Articles in Category: Deer Resistant

Rosa rugosa

on Thursday, 19 March 2020. Posted in Good for Screening, Winter Interest, Berries Attract Wildlife, Fragrant Blooms, Attracts Pollinators, Deer Resistant, Shrubs, Drought Tolerant, Flowering Plants

Rugosa Rose

Hansa editThese amazingly tough roses provide us with intoxicatingly fragrant flowers; long lasting, vitamin-rich rose hips; interesting leaf texture - as well as drought tolerance, disease resistance, and deer resistance. They’ll even grow and bloom in partial shade. Why would you ever plant any other rose? 

Rugosa roses were originally wild roses native to Asia, but they’ve been cultivated and naturalized in many parts of the world. Both varieties we carry (see below) will grow to about 5’ to 7’ tall and wide and will spread by runners, making them a good barrier or hedge plant. Rugosas also look great in a mixed border, especially because they don't need the extra care of sprays that most other roses need. Flowers come in single or double petaled forms and range in color from deep magenta pink to red to pure white and yellows. Once established, rugosa roses only need an occasional soak and prefer full sun, although they will do fine in part sun.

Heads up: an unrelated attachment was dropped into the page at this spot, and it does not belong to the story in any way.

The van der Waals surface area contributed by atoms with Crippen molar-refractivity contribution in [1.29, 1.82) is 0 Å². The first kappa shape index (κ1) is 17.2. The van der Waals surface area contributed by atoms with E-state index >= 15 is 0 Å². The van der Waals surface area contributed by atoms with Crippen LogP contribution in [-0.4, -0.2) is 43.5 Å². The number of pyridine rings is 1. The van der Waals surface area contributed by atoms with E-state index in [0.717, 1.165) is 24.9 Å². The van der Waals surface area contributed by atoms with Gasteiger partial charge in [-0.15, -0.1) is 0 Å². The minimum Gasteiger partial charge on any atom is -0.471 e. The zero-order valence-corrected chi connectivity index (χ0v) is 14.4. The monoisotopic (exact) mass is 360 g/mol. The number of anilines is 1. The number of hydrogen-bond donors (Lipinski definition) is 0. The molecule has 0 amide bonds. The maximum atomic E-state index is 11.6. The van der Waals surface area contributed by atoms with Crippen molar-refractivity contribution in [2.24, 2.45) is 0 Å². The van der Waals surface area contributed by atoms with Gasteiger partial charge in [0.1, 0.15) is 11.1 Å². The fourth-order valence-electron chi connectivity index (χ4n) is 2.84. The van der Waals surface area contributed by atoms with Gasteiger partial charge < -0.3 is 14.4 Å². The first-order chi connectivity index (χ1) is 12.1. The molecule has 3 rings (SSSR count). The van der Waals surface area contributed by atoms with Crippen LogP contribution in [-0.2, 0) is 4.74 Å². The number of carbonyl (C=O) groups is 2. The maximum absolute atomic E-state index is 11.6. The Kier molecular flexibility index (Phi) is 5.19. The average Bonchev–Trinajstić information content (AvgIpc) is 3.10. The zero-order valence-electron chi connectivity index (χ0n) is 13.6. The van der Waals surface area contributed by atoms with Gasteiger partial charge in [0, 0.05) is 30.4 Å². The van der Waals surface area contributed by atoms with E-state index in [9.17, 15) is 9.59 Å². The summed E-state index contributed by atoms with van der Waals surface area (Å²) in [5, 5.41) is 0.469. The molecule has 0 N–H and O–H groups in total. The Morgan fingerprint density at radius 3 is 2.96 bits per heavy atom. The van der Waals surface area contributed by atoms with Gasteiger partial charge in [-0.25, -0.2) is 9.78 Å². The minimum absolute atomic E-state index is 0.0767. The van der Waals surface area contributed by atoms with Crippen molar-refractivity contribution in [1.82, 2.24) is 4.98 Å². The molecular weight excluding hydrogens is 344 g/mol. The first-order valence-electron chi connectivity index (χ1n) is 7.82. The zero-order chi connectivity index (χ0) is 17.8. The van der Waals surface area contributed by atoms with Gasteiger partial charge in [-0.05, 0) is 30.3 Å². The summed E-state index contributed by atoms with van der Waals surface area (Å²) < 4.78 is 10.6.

Here are the two varieties of rugosa roses Shooting Star Nursery carries regularly:

Alba cropAlba: Big white single flowers – up to 3.5” across - with yellow tufted stamens sit atop deep green, quilted leaves. These lovely, bushy plants are known for their hardiness and tolerance to salt sea conditions. Fat round bright red hips give a bonus of fall color, providing food for local wildlife. Flowers to 3.5” across. Moderate fragrance. American Rose Society rating of 9.2 - out of a possible 10 points.

 

Hansa: Raspberry-purple, semi-double flowers with a wonderful fragrance (shown above). Great for barrier plantings in cold climates, extremely hardy, large abundant rose hips. ARS rating 8.4 - out of a possible 10 points.

 Rugosa hipsFun fact: Rugosas have also been called “sea tomato roses” because of their large orange to bright-red rose hips that appear in fall and last throughout the winter; providing a great source of nourishment for overwintering birds like robins, cedar waxwings, and hermit thrushes. The rose hips are prized by humans too – they’re a great source of Vitamin C and a popular ingredient in tea blends.

Pieris 'Cavatine'

on Friday, 06 March 2020. Posted in Evergreen, Shade Plants, Deer Resistant